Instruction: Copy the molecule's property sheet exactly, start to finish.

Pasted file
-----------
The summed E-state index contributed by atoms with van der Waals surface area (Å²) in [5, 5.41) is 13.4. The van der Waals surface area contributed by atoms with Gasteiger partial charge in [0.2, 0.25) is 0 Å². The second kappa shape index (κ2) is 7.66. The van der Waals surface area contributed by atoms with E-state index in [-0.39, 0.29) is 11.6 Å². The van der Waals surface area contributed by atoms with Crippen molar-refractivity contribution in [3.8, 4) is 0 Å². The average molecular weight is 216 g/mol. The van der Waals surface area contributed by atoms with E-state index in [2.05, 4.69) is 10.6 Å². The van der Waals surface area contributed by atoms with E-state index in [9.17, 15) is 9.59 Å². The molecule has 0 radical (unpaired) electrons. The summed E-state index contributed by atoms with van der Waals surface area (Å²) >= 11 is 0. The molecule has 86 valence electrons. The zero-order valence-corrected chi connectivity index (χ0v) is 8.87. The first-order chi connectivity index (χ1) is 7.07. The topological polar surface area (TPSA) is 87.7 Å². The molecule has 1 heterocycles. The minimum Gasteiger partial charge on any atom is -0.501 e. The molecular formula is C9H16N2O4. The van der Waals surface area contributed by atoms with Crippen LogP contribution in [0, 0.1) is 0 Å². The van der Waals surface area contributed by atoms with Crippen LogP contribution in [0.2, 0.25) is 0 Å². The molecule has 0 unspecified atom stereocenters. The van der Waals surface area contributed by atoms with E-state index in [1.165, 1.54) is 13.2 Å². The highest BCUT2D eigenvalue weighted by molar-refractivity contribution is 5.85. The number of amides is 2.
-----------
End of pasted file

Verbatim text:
The summed E-state index contributed by atoms with van der Waals surface area (Å²) in [5, 5.41) is 13.4. The van der Waals surface area contributed by atoms with Gasteiger partial charge in [0.2, 0.25) is 0 Å². The second kappa shape index (κ2) is 7.66. The van der Waals surface area contributed by atoms with E-state index in [-0.39, 0.29) is 11.6 Å². The van der Waals surface area contributed by atoms with Crippen molar-refractivity contribution in [3.8, 4) is 0 Å². The average molecular weight is 216 g/mol. The van der Waals surface area contributed by atoms with E-state index in [2.05, 4.69) is 10.6 Å². The van der Waals surface area contributed by atoms with E-state index in [9.17, 15) is 9.59 Å². The molecule has 0 radical (unpaired) electrons. The summed E-state index contributed by atoms with van der Waals surface area (Å²) >= 11 is 0. The molecule has 86 valence electrons. The zero-order valence-corrected chi connectivity index (χ0v) is 8.87. The first-order chi connectivity index (χ1) is 7.07. The topological polar surface area (TPSA) is 87.7 Å². The molecule has 1 heterocycles. The minimum Gasteiger partial charge on any atom is -0.501 e. The molecular formula is C9H16N2O4. The van der Waals surface area contributed by atoms with Crippen LogP contribution in [0, 0.1) is 0 Å². The van der Waals surface area contributed by atoms with Crippen LogP contribution in [0.2, 0.25) is 0 Å². The molecule has 0 unspecified atom stereocenters. The van der Waals surface area contributed by atoms with E-state index in [1.165, 1.54) is 13.2 Å². The highest BCUT2D eigenvalue weighted by molar-refractivity contribution is 5.85. The number of amides is 2.